For these last two cases, "reaching the greenhouse-gas intensity targets with product modifications alone will be challenging, and therefore structural changes in consumption patterns might be needed," wrote the scientists in Environmental Research Letters (ERL) .

As population rises and consumption levels increase, the greenhouse emissions of goods and services are set to grow. The team projected that the share of animal-derived calories will increase, transport will become faster and more energy intensive, and buildings will demand more cooling. This increase in consumption will mean reducing greenhouse-gas emissions by a factor of five rather than a factor of three, in order to meet the 2° target.

"With the developed approach the requirement for the 2° target can be translated from an abstract international level to the level of actual products and consumption categories," Bastien Girod of the Swiss Federal Institute of Technology Zurich told environmentalresearchweb. "This work brings together the global and household perspectives."

Girod, along with colleagues from Utrecht University in the Netherlands, PBL-Netherlands Environment Assessment Agency and the Norwegian University of Science and Technology, calculated the permitted greenhouse-gas intensities compatible with a 2° target on a per-calorie basis for food, per square metre for shelter, per person kilometre for transport, per kilogram for goods and per US dollar for services.

The team used an IPAT approach, in which the Impact (in terms of greenhouse-gas emissions) depends on Population, Affluence (consumption per head) and Technology.

For many of the products and services, the reduction in emissions required is already possible through existing technologies. When it comes to food, the researchers said that animal calories could be replaced by vegetables processed to resemble animal-based food, for example, tofu and wheat gluten. People could eat poultry, fowl and pork rather than cattle and sheep, or turn to in vitro meat production.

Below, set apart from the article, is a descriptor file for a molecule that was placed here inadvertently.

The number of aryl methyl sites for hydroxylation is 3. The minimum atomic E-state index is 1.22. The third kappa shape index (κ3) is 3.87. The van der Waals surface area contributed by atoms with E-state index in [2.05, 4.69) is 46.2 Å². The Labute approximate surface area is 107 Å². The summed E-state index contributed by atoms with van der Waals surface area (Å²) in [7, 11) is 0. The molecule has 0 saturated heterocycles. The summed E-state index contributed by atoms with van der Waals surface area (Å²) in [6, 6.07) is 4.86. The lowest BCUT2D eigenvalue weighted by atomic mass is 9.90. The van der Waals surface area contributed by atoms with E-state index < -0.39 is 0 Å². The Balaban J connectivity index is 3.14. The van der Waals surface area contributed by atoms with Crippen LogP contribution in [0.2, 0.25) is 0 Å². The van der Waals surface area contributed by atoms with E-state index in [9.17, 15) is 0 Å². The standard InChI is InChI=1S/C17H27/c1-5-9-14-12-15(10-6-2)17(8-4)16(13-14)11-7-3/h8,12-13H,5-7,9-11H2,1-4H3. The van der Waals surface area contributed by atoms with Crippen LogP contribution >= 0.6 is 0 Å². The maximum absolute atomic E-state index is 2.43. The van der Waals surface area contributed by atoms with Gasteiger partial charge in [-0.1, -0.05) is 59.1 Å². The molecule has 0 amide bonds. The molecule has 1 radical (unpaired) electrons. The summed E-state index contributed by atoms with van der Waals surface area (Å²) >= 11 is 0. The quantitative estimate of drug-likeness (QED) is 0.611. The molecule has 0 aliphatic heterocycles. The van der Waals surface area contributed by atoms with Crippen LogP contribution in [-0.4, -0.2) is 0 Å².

For air travel the required greenhouse-gas intensity seems unattainable, they added, as electrification is not possible, and hydrogen power would be costly because of the required storage volume and safety concerns. The only realistic solution for 2050 is blending biofuels with conventional aviation fuels, said the researchers, but biofuels have limited potential, and the issues of non-energy-related greenhouse-gas emissions as well as embodied emissions from biofuels remain to be solved.

According to Girod, the greenhouse-gas target intensities give guidance for product developers and consumers. "But this approach could also inform policy makers regarding emission targets on a product level," he said. "This is especially relevant in the absence of an international climate-policy regime, because climate policy focusing on consumption in contrast to production does not impact on competitiveness or lead to carbon leakage."

Now Girod plans to investigate barriers to the diffusion of products and services consistent with a 2° world. "My co-author Detlef van Vuuren is using integrated assessment models focusing on the effectiveness of concrete measures in relation to long-term emission pathways towards 2 °C," he said, "while Edgar Hertwich is working on an integrated life-cycle assessment model that can address the interaction between technology change on the energy-supply side and measures on the energy-demand side to assess whether specific solutions meet the targets defined in our paper."

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